Jenny Morber (WIRED)

I live in a part of the world close to both a designated Dark Sky Park and mountains into which I can escape. Light and noise pollution threaten both of them, so I’m glad to hear of these efforts.


Header image by Uillian Vargas

What did the web used to be like?

One of the things it’s easy to forget when you’ve been online for the last 20-plus years is that not everyone is in the same boat. Not only are there adults who never experienced the last millennium, but varying internet adoption rates mean that, for some people, centralised services like YouTube, Facebook and Twitter are synonymous with the web.

Stories are important. That’s why I appreciated this Hacker News thread with the perfect title and sub-title:

Ask HN: What was the Internet like before corporations got their hands on it? What was the Internet like in its purest form? Was it mainly information sharing, and if so, how reliable was the information?

There’s lots to unpack here: corporate takeover of online spaces, veracity of information provided, and what the ‘purest form’ of the internet actually is/was.

Inevitably, given the readership of Hacker News, the top-voted post is technical (and slightly boastful):

1990. Not very many people had even heard of it. Some of us who’d gotten tired of wardialing and Telenet/Tymnet might have had friends in local universities who clued us in with our first hacked accounts, usually accessed by first dialing into university DECServers or X.25 networks. Overseas links from NSFNet could be as slow as 128kbit and you were encouraged to curtail your anonymous FTP use accordingly. Yes you could chat and play MUDs, but you could also hack so many different things. And admins were often relatively cool as long as you didn’t use their machines as staging points to hack more things. If you got your hands on an outdial modem or x.25 gateway, you were sitting pretty sweet (until someone examined the bill and kicked you out). It really helped to be conversant in not just Unix, but also VMS, IBM VM/CMS, and maybe even Primenet. When Phrack came out, you immediately read it and removed it from your mail spool, not just because it was enormous, but because admins would see it and label you a troublemaker.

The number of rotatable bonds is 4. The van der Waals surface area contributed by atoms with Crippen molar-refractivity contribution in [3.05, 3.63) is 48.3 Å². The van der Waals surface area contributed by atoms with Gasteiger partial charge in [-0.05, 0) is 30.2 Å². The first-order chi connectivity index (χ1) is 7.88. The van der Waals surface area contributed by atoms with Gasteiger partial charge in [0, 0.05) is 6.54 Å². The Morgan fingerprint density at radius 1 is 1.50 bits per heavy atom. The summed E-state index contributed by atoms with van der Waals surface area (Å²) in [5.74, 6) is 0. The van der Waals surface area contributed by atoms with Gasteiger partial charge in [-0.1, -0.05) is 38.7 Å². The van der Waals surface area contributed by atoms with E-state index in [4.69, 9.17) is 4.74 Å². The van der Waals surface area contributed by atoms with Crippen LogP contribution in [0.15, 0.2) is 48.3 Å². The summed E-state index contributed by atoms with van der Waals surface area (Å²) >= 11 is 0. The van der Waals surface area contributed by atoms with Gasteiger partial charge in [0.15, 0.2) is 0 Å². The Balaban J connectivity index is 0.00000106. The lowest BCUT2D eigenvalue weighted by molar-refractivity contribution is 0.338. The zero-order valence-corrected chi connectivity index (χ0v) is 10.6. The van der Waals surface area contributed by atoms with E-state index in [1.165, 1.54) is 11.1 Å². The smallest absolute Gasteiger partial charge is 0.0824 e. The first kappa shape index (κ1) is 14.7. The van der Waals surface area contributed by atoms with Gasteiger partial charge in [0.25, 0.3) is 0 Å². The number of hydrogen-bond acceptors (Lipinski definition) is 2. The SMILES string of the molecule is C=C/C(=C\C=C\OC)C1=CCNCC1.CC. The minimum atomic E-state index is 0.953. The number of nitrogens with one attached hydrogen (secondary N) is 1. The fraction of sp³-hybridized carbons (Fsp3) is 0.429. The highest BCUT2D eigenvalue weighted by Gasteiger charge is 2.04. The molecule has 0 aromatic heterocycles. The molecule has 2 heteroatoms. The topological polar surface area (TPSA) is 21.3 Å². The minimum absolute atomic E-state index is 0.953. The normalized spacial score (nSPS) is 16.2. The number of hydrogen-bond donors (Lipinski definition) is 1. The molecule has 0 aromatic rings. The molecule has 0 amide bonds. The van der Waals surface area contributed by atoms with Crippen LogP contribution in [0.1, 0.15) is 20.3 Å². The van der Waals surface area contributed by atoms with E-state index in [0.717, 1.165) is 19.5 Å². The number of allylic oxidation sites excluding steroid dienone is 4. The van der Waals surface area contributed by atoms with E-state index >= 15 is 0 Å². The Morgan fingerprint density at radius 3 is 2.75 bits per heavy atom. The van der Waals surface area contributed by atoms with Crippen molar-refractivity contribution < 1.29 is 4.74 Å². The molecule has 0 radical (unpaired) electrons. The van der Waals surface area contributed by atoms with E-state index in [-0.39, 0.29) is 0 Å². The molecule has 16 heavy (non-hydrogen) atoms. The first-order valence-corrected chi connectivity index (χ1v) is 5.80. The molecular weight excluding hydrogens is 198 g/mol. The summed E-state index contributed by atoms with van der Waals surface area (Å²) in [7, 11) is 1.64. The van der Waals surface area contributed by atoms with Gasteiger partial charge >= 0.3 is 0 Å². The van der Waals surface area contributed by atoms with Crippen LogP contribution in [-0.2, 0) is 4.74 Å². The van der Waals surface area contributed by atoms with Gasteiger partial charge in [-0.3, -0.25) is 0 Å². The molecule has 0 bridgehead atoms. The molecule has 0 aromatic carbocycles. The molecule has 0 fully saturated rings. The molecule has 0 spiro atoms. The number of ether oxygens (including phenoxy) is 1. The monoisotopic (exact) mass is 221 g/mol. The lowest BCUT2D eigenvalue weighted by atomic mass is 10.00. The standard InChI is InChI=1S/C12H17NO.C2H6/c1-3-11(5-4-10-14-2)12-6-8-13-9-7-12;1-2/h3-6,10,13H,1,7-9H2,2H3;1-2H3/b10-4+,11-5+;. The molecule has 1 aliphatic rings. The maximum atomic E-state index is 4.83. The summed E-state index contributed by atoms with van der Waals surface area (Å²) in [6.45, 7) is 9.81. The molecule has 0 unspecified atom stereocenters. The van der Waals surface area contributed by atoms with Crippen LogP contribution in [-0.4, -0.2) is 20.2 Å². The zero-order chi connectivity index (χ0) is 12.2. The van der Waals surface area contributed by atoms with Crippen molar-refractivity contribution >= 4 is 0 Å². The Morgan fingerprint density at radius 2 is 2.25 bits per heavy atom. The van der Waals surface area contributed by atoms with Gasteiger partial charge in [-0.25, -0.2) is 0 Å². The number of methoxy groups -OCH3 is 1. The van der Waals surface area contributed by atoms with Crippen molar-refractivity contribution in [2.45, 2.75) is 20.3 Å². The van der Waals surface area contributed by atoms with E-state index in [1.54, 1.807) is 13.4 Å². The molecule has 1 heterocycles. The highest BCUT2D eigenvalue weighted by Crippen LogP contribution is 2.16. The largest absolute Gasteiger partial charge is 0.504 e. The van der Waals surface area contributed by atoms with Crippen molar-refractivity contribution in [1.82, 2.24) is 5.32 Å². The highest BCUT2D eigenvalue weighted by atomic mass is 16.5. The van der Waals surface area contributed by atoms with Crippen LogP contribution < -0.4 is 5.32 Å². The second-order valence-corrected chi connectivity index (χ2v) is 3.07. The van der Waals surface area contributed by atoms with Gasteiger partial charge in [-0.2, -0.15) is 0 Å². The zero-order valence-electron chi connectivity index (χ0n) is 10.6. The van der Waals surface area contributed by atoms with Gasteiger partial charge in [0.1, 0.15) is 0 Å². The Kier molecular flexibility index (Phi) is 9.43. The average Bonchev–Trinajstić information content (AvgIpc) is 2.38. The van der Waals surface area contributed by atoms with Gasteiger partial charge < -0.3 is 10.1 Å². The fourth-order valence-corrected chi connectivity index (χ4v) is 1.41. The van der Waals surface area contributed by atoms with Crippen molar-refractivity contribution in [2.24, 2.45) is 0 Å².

We knew what the future was, but it was largely a secret. We learned Unix from library books and honed skills on hacked accounts, without any ethical issue because we honestly felt we were preparing ourselves and others for a future where this kind of thing should be available to everyone.

We just didn’t foresee it being wirelessly available at McDonalds, for free. That part still surprises me.